How to improve communication skills in time for an interview

How to improve communication skills in time for an interview

As the number of college graduate jobs begins to grow, so too does the quality of potential applicants. With competition heating up, it’s worth your time to work on a highly overlooked skill: communication. Practice these tips to improve your abilities in the interviewing environment and land your first job.

Don’t talk over people
It’s hard sometimes when you’re in a conversation to not talk over the other person. What’s being discussed could be very exciting or thought provoking, and you just want an opportunity to contribute. Before you know it, you start blurting out your thoughts before your partner is done speaking. Now imagine you did that in an interview with a recruiter. Unfortunately, it’s a real problem that people have on a daily basis. It may be unintentional, but it’s still very to interrupt someone when they’re talking, even if they’re asking you a question. By talking over them you’re conveying a sense of apathy for what they’re telling or asking you. You make it seem like what you have to say is far more significant. Next time you’re in a conversation with someone, make a conscious effort to pause and let them finish their thought before contributing. By the time your first interviews come around, you’ll be a well-oiled polite machine.

Ask more questions
At its core, a significant conversation is for clarity and transferring information. Regardless of if you’re talking about movie casting news with friends or working on a group project with classmates, every conversation is about sharing important insight or knowledge. Typically, the surface of the topic at hand isn’t enough to adequately explain the true purpose of the conversation. Rather than move on, start asking relevant follow up questions to make you think harder and more efficiently. You want to engage and respond to the other person by participating in active listening. Asking multiple questions tells them you are invested in what they’re saying and making an effort to clarify what’s being discussed. When you’re in an interview and the manager is explaining the company’s goals or the position’s role within the business, you want him or her to know you’re paying acute attention to every word.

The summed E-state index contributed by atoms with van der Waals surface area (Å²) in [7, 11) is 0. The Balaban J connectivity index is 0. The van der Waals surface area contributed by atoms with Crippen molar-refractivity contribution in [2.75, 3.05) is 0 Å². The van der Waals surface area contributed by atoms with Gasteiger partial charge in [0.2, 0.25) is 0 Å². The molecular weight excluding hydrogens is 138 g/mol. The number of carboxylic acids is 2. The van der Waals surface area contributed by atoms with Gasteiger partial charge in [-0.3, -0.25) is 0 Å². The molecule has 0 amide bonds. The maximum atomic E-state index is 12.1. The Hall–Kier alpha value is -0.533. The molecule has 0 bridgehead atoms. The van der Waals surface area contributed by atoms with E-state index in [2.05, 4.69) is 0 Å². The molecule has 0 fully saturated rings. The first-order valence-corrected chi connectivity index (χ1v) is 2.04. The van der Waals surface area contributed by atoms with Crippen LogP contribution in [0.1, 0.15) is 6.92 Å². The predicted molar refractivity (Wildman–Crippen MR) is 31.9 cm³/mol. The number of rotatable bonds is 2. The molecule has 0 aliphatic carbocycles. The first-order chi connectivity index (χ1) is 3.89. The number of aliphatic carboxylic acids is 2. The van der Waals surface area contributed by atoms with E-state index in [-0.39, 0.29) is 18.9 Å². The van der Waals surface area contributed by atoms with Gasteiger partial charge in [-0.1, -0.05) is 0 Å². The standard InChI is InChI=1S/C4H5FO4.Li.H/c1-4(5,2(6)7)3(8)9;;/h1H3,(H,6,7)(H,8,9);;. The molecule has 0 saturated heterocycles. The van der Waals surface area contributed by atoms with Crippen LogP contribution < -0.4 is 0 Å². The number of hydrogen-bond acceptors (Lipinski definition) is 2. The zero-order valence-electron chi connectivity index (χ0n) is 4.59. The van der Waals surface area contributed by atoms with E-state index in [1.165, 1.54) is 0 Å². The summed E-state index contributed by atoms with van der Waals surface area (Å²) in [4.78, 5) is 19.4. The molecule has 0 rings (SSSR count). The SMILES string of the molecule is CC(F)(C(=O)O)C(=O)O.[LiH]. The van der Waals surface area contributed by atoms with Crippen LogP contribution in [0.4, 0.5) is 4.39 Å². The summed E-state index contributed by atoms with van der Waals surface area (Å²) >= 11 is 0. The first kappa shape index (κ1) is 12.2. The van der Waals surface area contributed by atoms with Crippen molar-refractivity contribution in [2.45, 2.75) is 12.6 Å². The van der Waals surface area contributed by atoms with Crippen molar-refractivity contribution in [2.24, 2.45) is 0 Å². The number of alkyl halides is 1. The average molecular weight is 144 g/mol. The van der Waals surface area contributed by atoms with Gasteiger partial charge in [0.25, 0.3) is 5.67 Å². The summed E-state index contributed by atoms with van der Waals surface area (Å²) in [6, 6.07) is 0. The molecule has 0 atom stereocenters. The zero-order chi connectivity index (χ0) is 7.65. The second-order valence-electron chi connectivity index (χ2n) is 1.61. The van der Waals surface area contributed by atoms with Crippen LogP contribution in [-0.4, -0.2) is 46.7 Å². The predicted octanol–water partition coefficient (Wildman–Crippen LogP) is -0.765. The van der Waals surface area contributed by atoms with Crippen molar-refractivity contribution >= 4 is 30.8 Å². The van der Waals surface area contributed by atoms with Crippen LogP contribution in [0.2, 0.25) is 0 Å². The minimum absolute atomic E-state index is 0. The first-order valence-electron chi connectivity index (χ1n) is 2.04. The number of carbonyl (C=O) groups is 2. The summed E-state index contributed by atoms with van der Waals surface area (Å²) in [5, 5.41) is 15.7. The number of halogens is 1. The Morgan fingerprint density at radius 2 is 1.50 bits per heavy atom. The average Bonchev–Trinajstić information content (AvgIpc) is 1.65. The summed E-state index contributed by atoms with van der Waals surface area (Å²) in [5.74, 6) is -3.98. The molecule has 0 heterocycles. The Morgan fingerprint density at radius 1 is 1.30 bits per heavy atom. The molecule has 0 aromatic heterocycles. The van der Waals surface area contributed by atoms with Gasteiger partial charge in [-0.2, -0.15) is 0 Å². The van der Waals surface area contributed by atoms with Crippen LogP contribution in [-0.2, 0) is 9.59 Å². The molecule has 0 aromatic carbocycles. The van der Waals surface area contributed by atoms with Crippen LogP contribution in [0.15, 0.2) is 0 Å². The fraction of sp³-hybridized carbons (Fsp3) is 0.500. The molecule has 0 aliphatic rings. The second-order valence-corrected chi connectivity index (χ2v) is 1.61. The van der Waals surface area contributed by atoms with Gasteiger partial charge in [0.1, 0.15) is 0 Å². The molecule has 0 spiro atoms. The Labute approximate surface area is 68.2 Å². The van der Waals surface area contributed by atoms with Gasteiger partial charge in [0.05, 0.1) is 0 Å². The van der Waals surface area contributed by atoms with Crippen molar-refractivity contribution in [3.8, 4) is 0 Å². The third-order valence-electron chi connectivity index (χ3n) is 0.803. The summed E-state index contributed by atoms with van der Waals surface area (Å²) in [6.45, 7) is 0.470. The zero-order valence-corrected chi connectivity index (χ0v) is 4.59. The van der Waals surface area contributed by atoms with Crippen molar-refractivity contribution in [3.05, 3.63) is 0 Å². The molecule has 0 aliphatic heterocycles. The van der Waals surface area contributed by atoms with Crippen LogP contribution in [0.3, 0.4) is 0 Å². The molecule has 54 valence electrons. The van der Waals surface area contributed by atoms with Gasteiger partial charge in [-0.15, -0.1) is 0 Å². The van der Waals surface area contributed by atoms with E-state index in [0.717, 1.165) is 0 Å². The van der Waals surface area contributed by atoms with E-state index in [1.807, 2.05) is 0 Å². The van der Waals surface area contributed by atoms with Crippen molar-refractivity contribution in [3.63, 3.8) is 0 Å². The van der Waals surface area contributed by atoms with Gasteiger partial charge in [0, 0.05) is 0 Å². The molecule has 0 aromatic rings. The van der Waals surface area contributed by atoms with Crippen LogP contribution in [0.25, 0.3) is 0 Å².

Write things down
Our brains can only hold so much information for recall. While facts and numbers can stick in there pretty well, comments and notes can get lost throughout the day. Thinking creatively doesn’t leave room for much else either. While job hunting, start to make a habit of writing things down to stay on top of to-do lists and tasks. You can do it however you please – pen and paper or emails and texts to yourself are great options. It will help you revisit old thoughts to bring up in conversations later. Handwriting notes also can help you remember things better. While you may think writing notes during an interview makes it seem like you aren’t listening to the recruiter, it’s not much different from taking notes in a college classroom. You’re jotting down the important stuff to revisit afterwards and it shows managers that you’re doing everything you can to be prepared for the job in case you get hired.

Make a response schedule
At some point, everybody falls into the trap of delayed replies. You may get a text or call at an inconvenient time and set it aside to reply later in the day. The next thing you know, it’s been four days and your professor is wondering why you missed the scheduled office hours. It’s important to set a routine of communication because it boosts your productivity and makes you more reliable. Imagine if you received a phone call or email from a recruiter about scheduling an interview and you forgot to reply. Without the discipline of a response schedule, you could lose that job opportunity in a snap. Make it a habit to be more responsive to friends and you will maintain those standards in the professional world.

Keep eye contact
It can feel bizarre staring into someone’s eyes throughout a conversation. It can be helpful in loud environments to focus on a person’s mouth, as it can help you better understand what they’re saying. But maintaining eye contact conveys interest in what someone is saying. You’re not letting anything else distract you and you’re attention is solely on them. Work on consistent eye contact in conversations with your friends so much that it becomes second nature. That way, when you land an interview for your dream job, you never take your eye off the prize!

Communication is an incredibly valuable ability to have coming out of college. Companies want to hire graduates that are able to effectively and fluidly communicate with coworkers and clients alike. Working with these tips, you should be appropriately prepared for any and all upcoming interviews.


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Source: Experience.com